Laughter isn’t just a good feeling; it can also be good medicine. It’s good for our hearts as well as for our souls.
I come from a big, extended family, and laughter and joy and fun were always important parts of the Adler clan. It makes sense — studies show that people tend to laugh thirty times more when they’re in a group. I’m convinced that we can get through anything in life if we can laugh about it, and laugh with one another.
Take Sheila Dolan for example. Her laughter has kept her from death, twice — at least that’s her take on it. “Sheila knows she shouldn’t be here after beating breast cancer and a blood cot on the brain but she’s not about to apologise for her extraordinary good fortune. She doesn’t mope about po-faced and whinge about her ordeal – she cracks jokes, frequently, and with all the pitch-perfect timing of a seasoned stand-up comedian.” (You can read her story in the Worcester News)
In The anatomy of an Illness as Perceived by the Patient, Norman Cousins shares his story of being hospitalized with a rare, painful and crippling disease back in the early 1970’s. When he was told there was no cure, Norman checked himself out of the hospital, determined to find a cure himself. Knowing that negative emotions can be harmful to the body, Norman reasoned that the opposite must also be true. So he borrowed a movie projector and designed his own treatment, which included Marx Brothers films and old Candid Camera reruns. He soon discovered that ten minutes of laughter provided tow hours of pain-free sleep. Eventually, his debilitating disease was cured, by all intents and purposes, through natural healing methods, and wehn his case was reported in the New England Journal of Medicine, Norman received more than three thousand letters from thankful doctors around the world.
Norman’s case triggered a series of studies and ongoing analysis of how laughter makes us healthier. Doctors and scientists already know that laughter reduces levels of certain stress hormones that are responsible for suppressing our immune systems and raising our blood pressure, among other things. They’ve also discovered that laughing one hundred times is equal in benefit to spending ten minutes on the rowing machine or fifteen minutes on an exercise bike. We’re talking a total body workout! Lowered blood pressure, an increase in vascular blood flow and oxygenation of the blood helps with additional healing. Laughter can also give our diaphragm, abdominal, respiratory, facial, leg and back muscles a workout. That’s why we often feel so tired after sharing a lot of laughs with friends; we’ve really just been to the gym!
Something else that researchers have pointed out is that positive and negative emotions can’t be experienced simultaneously. We can’t laugh and feel pain at the same times. Have you ever done something silly like bump your head when you stood up or lose you balance and fall for no real reason? At the moment it happened, the humor of the situation hit you quicker than the pain did,m and chances are, while you were laughing, you didn’t feel a thing. It was only after you stopped laughing that you felt the full impact of what just happened and the realization there would be a bruise in the morning.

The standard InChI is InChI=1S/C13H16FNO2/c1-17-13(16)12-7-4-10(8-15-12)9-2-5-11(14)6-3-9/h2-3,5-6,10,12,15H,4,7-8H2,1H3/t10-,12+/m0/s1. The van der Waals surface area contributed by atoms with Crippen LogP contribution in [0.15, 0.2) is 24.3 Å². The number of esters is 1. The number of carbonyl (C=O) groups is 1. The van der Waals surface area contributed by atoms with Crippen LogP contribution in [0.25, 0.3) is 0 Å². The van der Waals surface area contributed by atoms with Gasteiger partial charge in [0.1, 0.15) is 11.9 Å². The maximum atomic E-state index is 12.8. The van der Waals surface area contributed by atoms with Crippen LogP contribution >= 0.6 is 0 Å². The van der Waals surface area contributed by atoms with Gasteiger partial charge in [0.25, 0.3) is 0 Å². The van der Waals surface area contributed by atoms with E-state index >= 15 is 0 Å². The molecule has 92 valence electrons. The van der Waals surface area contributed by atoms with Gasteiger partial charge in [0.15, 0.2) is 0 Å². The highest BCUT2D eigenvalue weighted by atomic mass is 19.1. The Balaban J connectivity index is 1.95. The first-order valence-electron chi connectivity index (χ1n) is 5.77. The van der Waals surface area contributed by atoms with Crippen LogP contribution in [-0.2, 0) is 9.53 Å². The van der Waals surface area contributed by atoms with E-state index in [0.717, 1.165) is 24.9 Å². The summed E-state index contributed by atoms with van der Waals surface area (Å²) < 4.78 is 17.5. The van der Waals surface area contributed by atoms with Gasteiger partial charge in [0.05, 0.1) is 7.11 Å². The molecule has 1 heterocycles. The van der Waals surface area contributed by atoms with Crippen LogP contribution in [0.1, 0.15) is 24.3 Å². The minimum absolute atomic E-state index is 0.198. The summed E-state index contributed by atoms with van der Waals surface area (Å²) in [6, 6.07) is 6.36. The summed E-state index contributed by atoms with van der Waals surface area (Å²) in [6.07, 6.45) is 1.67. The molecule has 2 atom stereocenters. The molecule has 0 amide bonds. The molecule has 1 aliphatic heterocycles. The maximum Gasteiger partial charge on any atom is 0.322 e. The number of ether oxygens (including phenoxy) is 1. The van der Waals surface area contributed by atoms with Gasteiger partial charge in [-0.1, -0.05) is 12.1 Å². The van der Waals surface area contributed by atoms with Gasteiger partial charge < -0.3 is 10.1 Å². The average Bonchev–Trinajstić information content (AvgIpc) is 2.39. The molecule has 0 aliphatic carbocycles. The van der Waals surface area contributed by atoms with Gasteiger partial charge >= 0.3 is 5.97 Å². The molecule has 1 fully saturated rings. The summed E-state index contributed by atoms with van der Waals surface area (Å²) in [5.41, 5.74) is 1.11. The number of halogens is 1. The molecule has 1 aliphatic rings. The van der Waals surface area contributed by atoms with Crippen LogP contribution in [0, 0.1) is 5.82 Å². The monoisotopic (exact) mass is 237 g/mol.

Lee Berk is the associate director of the Center for Neuroimmunology and an associate research professor of pathology and human anatomy at the School of Medicing at Loma Linda University in California. He and his colleagues have done many studies over the years that show laughter doesn’t just benefit us for health reasons; it’s a great way to help us feel good emotionally, too. “We seek humor and laughter because it feels good,” Berk says. “It feels good because it’s triggering the entire limbi system.”
Humor starts the activity in the brain necessary to help our blood flow increase and release positive hormones and endorphins. We feel more energy, and negative chemicals in our branin, like stress, are suppressed. Bottom line, laughter makes us feel good. Here’s something else that’s interesting, even when we’re not in a funny mood, if we gorce ourselves to laugh, our bodies react the same way they would if we really had something funny to laugh about. So, the next time you’re in a bad mood, make yourself laugh and wait for those endorphins to kick in — you’ll feel a lot better in no time.
(Related Stories from the Good News Network: Study Shows Laughter Reducing Heart Disease Risk)
This is Part 1 in a series called “We Were Created for Laughter” by Debbie Macomber excerpted from her book, Knit Together: Discover God’s Pattern for Your Life. Debbie Macomber is a novelist and author of over 150 novels, with 70 million books in print. Find out more about Debbie and her books at www.debbiemacomber.com. Reprinted with permission from Faith Words books.